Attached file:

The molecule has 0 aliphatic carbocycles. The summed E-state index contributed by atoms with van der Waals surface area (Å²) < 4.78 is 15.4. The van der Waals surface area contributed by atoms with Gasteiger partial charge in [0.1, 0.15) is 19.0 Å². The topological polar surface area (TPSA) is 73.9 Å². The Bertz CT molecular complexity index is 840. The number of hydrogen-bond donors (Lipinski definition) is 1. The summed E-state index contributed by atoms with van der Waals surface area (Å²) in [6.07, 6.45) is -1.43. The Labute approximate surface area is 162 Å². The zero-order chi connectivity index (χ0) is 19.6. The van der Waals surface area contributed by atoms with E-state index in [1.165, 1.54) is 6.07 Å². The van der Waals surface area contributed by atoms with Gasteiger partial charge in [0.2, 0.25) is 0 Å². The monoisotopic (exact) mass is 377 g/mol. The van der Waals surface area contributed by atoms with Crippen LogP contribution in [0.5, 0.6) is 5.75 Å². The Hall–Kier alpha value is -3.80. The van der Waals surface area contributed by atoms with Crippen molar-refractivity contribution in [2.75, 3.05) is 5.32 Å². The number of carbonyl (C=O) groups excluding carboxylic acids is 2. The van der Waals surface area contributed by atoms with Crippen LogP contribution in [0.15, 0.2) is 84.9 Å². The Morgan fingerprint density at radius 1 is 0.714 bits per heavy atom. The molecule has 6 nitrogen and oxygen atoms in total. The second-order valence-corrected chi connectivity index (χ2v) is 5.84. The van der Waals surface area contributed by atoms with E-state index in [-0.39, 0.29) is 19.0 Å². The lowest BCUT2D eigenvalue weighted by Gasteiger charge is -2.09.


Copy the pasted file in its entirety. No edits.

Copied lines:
The molecule has 0 aliphatic carbocycles. The summed E-state index contributed by atoms with van der Waals surface area (Å²) < 4.78 is 15.4. The van der Waals surface area contributed by atoms with Gasteiger partial charge in [0.1, 0.15) is 19.0 Å². The topological polar surface area (TPSA) is 73.9 Å². The Bertz CT molecular complexity index is 840. The number of hydrogen-bond donors (Lipinski definition) is 1. The summed E-state index contributed by atoms with van der Waals surface area (Å²) in [6.07, 6.45) is -1.43. The Labute approximate surface area is 162 Å². The zero-order chi connectivity index (χ0) is 19.6. The van der Waals surface area contributed by atoms with E-state index in [1.165, 1.54) is 6.07 Å². The van der Waals surface area contributed by atoms with Gasteiger partial charge in [0.2, 0.25) is 0 Å². The monoisotopic (exact) mass is 377 g/mol. The van der Waals surface area contributed by atoms with Crippen LogP contribution in [0.5, 0.6) is 5.75 Å². The Hall–Kier alpha value is -3.80. The van der Waals surface area contributed by atoms with Crippen molar-refractivity contribution in [2.75, 3.05) is 5.32 Å². The number of carbonyl (C=O) groups excluding carboxylic acids is 2. The van der Waals surface area contributed by atoms with Crippen LogP contribution in [0.15, 0.2) is 84.9 Å². The Morgan fingerprint density at radius 1 is 0.714 bits per heavy atom. The molecule has 6 nitrogen and oxygen atoms in total. The second-order valence-corrected chi connectivity index (χ2v) is 5.84. The van der Waals surface area contributed by atoms with E-state index in [-0.39, 0.29) is 19.0 Å². The lowest BCUT2D eigenvalue weighted by Gasteiger charge is -2.09.